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Machine Learning Using ML Kit.

ML Kit is a collection of machine learning APIs that can be used for both Android and iOS. ML Kit allows developers to easily integrate machine learning capabilities into their mobile apps without extensive knowledge of machine learning algorithms and techniques. You can use this library to perform machine learning tasks, such as text recognition, image labeling, barcode scanning, text translation, and more.

Example: Text Recognition API to scan and extract text.

  • Setting Project

All ML Kit Api requires Android Api level 19 or higher, so make sure your minSdkVersion is set to at least 19 or higher.

If you are using Gradle v7.6 or higher, modify your settings.gradle to include the following repositories:

pluginManagement {
   repositories {
       google()
    ...
   }
}

dependencyResolutionManagement {
   repositories {
      google()
    ...
   }
}

Now your app/build.gradle add the following dependencies:

 dependencies {
   // This is the dependency for text recognition
     implementation    'com.google.android.gms:play-services-mlkit-text-recognition:18.0.2'
   // This is the dependency for object detection
   Implementation 'com.google.mlkit:object-detection:17.0.0'
}

Next, sync your project with Gradle Files and it will download the library.

The machine learning models are downloaded dynamically via Google Play Services upon first usage, but you can change this so that the models are downloaded when the app is installed. To do so, add the following code to your AndroidManifest.xml file:

<application ...>
   <meta-data
       android:name="com.google.mlkit.vision.DEPENDENCIES"
       android:value="ocr" />
   <!-- This will cause the model for text recognition(ocr) to be downloaded -->
</application>
  •  Adding Text Recognition

The ML Kit Text recognition API is designed to recognize and extract text from images or videos in a variety of languages and formats.

Using FilePicker

Create a variable to get the text recognition client.

private val recognizer by lazy {
          TextRecognition.getClient(TextRecognizerOptions.DEFAULT_OPTIONS)
  
}

If you want to set your own executor, you can pass custom options to it:

val options = TextRecognizerOptions.Builder()
   .setExecutor(executor)
   .build()

TextRecognition.getClient(options)

Here, I defined this variable in an Activity, so I used the lazy function to defer the creation of this object until it is actually needed. In your Activity or Fragment, register an activity result contract for picking the image:

private val pickImage = registerForActivityResult(
   ActivityResultContracts.OpenDocument()
) { uri ->
   if (uri != null) {
       processImage(uri) // We'll define this later
   } else {
       Toast.makeText(this, "Error picking image", Toast.LENGTH_SHORT).show()
   }
}

Now, decide where you’d like to launch the image picker and call pickImage.launch(arrayOf(“image/*”)). In my case, I’m launching it from a button:

pickImageButton.setOnClickListener { pickImage.launch(arrayOf("image/*")) }

Next, define the method that will use the recognizer we created earlier to process the image:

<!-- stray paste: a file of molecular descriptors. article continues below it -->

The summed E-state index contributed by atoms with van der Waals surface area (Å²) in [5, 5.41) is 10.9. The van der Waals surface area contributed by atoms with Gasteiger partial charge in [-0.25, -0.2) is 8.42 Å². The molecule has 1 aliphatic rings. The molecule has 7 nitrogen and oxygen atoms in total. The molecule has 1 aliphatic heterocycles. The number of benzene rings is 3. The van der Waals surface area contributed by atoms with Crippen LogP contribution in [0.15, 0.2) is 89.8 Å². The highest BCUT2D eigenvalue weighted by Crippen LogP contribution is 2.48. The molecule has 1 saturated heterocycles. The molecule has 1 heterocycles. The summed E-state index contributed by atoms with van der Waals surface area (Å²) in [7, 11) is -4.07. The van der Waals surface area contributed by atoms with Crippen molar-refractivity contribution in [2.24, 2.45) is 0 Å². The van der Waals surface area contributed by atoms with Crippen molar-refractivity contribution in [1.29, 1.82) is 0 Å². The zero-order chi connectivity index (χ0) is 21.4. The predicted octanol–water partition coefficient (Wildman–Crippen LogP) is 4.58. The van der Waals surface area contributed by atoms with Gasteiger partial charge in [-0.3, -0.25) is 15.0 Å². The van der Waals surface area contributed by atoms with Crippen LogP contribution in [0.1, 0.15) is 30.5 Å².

// uri of the file that was picked
private fun processImage(uri: Uri) {
   val image = InputImage.fromFilePath(this, uri)

   recognizer.process(image)
       .addOnSuccessListener { result -> extractResult(result) }
       .addOnFailureListener { Log.e("MainActivity", "Error processing image", it) }
}

The TextRecognizer.process function returns a Task. You can observe its results by adding the success and failures listeners. Now, let’s create a method that receives the success result:

private fun extractResult(result: Text) {
   recognizedTextView.text = result.text
}

For now, I’m just getting the extracted text from the results and displaying that in a TextView.

Using Camera

Start by adding the below code to your AndroidManifest.xml file:

<provider
   android:name="androidx.core.content.FileProvider"
   android:authorities="${applicationId}.provider"
   android:exported="false"
   android:grantUriPermissions="true">
   <meta-data
       android:name="android.support.FILE_PROVIDER_PATHS"
       android:resource="@xml/provider_paths" />
</provider>

Next, inside res/xml, create a file called provider_paths.xml and add the following content:

<?xml version="1.0" encoding="utf-8"?>
<paths>
   <cache-path
       name="cache_folder"
       path="." />
</paths>

Now, go back to the Activity or Fragment and define a URI for where you want the image to be stored:

private val imageUri by lazy {
   val tempFile = File.createTempFile("ml_image", ".png", cacheDir).apply {
       createNewFile()
       deleteOnExit()
   }

   FileProvider.getUriForFile(
       applicationContext,
       "${BuildConfig.APPLICATION_ID}.provider",
       tempFile
   )
}

Let’s also register the takePicture contract for taking pictures. The benefit of doing this is that you won’t need to write your own code to take pictures:

private val takePicture = registerForActivityResult(
   ActivityResultContracts.TakePicture()
) { success ->
   if (success) {
       processImage(imageUri)
   } else {
       Toast.makeText(this, "Error taking picture", Toast.LENGTH_SHORT).show()
   }
}

You’ve seen the processImage before, everything after that is the same.

By offering pre-trained models and an easy API, the ML kit makes it easier to incorporate machine learning into mobile applications. Since many of the intricacies are abstracted away, developers concentrate on creating their apps without having to have an in-depth understanding of model training or machine learning techniques.

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